Vitamin B6 status is measured by the transaminase stimulation test. This test requires extraction of red blood cells, and placement of the cells in two test tubes. Special chemicals (reagents) are added to both test tubes to allow for measurement of aminotransferase. This enzyme requires pyridoxal phosphate. A known quantity of pure pyridoxal phosphate is added to one of the test tubes. The activity level of the enzyme is measured, and compared, in both test tubes. If the added pyridoxal phosphate did not stimulate activity, the patient is considered not to be deficient in vitamin B6. Neither is the patient considered deficient if only slight stimulation occurred. But if a stimulation of four-fold or more occurred, a vitamin B6 deficiency is present.
Vitamin B6 deficiency can be prevented or treated with consumption of the recommended dietary allowance, as supplied by food or by vitamin supplements.
The prognosis for correcting vitamin B6 deficiency is excellent.
Vitamin B6 deficiency is not a major concern for most people. The deficiency can be prevented with consumption of a mixed diet that includes poultry, fish, eggs, meat, vegetables, and grains.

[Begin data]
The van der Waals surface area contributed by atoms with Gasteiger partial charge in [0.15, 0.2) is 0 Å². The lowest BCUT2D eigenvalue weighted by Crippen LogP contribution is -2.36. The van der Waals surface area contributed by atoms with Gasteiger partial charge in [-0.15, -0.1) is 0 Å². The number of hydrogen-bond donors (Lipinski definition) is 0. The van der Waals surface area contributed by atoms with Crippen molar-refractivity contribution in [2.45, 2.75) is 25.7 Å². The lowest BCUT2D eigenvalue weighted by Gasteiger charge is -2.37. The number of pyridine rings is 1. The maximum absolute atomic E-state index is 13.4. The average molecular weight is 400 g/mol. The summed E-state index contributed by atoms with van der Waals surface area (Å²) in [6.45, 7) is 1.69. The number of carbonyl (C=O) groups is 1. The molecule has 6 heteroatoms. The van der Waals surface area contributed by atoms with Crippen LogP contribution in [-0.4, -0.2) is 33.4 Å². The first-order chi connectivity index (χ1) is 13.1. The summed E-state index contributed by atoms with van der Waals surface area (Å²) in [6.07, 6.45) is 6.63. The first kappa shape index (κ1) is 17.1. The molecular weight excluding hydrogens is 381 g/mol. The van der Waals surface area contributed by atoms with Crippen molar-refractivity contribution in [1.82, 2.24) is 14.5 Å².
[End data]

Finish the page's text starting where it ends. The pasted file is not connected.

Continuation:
Amino acid— Amino acids are small molecules that are used as building blocks for all proteins. Some amino acids are also used in the body for the manufacture of hormones. There are about 20 nutritionally important amino acids, including glutamic acid, glycine, methionine, lysine, tryptophan, serine, and glycine.
Fat-soluble vitamins— Fat-soluble vitamins can be dissolved in oil or in melted fat.
Recommended Dietary Allowance (RDA)— The Recommended Dietary Allowances (RDAs) are quantities of nutrients in the diet that are required to maintain good health in people. RDAs are established by the Food and Nutrition Board of the National Academy of Sciences, and may be revised every few years. A separate RDA value exists for each nutrient. The RDA values refer to the amount of nutrient expected to maintain good health in people. The actual amounts of each nutrient required to maintain good health in specific individuals differ from person to person.
Water-soluble vitamins— Water-soluble vitamins can be dissolved in water or juice.
Brody, T. Nutritional Biochemistry. San Diego: Academic Press, Inc., 1998.
Pyridoxine (peer-ih-DOCK-seen) is also known as 3-Hydroxy-4,5-bis(hydroxymethyl)-2-methylpyridine; 3-hydroxy-4,5-dimethylol-2-methylpyridine; and vitamin B6. It is a white, odorless, crystalline compound with a slightly bitter taste. The term pyridoxine is also used as a generic term for three compounds with biological activity classified under the term Vitamin B6. The three compounds are pyridoxine, pyridoxal, and pyridoxamine. Pyridoxine is usually produced commercially as the hydrochloride, CH3C5HN(OH)(CH2OH)2·;HCl, which has somewhat different physical characteristics from pyridoxine itself.